After four surreal days spent celebrating the Boston Bruins' Stanley Cup triumph, Scott Bradley landed back home in Abbotsford on Monday afternoon.
Later this summer, the Cup will join him.
"They haven't made any definite schedules yet," said Bradley, the Bruins' director of player personnel. "But I get the Cup for a day, and I'm bringing it to Abbotsford.
"It's like no other feeling in the world. As a kid growing up in Canada, you dream about winning the Cup as a player. But if you can't do that, the second-best thing is doing it in management."
Bradley, a member of Boston's hockey operations department for 19 seasons, played a major role in building the team that denied the Vancouver Canucks their first Stanley Cup in a thrilling seven-game series. Much of the Bruins' homegrown talent – including the likes of Milan Lucic, Patrice Bergeron, David Krejci and Brad Marchand – was drafted under his direct supervision.
Last Wednesday, Bradley headed down to ice level after Marchand's empty-netter sealed a 4-0 Boston win in Game 7.
As the final seconds ticked away, his thoughts turned to his father. Bart Bradley preceded his son in the Boston organization – he worked in the scouting department for 30 years, and earned a Stanley Cup ring in 1972. He passed away five years ago at the age of 76, after a battle with pneumonia.
"It was so close to Father's Day, and with my dad being such a big part of the Bruins and him not being there . . ." Bradley mused, his voice trailing off.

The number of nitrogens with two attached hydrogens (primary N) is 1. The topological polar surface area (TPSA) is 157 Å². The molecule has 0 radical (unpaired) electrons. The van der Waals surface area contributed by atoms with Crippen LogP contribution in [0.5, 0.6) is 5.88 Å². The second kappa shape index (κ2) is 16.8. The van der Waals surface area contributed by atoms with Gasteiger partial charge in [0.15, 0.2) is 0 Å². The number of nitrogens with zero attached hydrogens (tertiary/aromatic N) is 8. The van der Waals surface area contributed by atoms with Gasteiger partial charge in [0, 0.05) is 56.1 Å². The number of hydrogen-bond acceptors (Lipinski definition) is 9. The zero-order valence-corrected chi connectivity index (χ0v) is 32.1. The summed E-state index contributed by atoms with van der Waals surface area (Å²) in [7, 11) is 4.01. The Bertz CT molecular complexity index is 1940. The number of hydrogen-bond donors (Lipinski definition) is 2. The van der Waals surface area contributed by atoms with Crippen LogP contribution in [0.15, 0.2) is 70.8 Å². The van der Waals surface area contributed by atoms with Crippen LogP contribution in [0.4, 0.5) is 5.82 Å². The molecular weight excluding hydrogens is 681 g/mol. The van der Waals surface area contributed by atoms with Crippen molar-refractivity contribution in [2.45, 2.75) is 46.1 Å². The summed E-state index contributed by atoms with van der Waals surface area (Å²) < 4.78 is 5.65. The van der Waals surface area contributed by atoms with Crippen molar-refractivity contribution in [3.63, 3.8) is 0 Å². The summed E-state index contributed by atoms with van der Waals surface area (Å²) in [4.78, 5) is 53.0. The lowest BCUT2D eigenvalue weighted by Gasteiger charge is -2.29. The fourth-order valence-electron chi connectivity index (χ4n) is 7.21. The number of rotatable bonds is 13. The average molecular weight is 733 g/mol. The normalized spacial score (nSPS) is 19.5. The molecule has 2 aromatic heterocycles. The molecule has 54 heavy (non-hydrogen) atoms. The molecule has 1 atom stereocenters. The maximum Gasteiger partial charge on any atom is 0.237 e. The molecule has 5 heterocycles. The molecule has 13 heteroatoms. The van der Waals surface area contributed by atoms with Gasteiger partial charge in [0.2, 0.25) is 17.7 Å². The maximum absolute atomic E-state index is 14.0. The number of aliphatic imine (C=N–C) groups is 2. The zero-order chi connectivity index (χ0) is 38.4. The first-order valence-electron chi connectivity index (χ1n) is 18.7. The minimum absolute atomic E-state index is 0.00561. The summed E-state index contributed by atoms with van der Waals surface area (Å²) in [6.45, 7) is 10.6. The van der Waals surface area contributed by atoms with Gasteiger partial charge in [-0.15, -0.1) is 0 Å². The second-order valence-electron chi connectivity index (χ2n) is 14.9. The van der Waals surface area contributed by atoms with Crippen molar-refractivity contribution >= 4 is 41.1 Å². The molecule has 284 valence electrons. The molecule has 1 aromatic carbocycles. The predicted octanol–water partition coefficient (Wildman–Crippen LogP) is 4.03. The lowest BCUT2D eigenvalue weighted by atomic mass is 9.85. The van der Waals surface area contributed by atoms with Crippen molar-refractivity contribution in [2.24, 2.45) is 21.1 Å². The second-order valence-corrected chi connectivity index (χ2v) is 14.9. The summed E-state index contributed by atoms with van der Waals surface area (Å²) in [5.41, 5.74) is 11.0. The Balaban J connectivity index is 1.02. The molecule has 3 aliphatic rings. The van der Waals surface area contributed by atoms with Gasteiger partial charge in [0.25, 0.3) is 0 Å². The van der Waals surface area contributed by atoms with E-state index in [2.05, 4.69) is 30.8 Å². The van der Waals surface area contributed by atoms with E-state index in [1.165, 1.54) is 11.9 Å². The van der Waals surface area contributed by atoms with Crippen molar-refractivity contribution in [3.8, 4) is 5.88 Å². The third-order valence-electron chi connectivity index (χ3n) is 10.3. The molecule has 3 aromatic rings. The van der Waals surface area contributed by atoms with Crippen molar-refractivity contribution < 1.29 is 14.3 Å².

On the ice, Bradley waited his turn to hoist the Cup.
"Getting to lift the Cup over my head on the ice was something special," he said. "It's hard to describe. It's like, 'Is this really happening?'"
Bradley joined the team in the locker room, where he sat beside the Cup for a long time and simply stared at the holy grail in disbelief. Then he hopped on the team charter back to Boston – "We were dancing in the aisles the whole way," he said – where he rode in the Stanley Cup parade.
The Canucks were heavily favoured heading into the final, but few pundits would have predicted the Bruins would hold the NHL's most potent offence to just eight goals over the seven games.
"I think they underestimated us," Bradley theorized. "We had something inside us where we weren't going to quit.
"That shows you the wherewithal and character of the players. They knuckled down, and they're champions. It's a great group of kids that pulled this off."
In the wake of the Bruins' Game 7 win, Bradley received upwards of 200 messages from friends back home in Abbotsford.
"I'm still trying to get back to everybody," he said with a chuckle. "I give my friends a lot of credit. They're all Canucks fans, but they were gracious."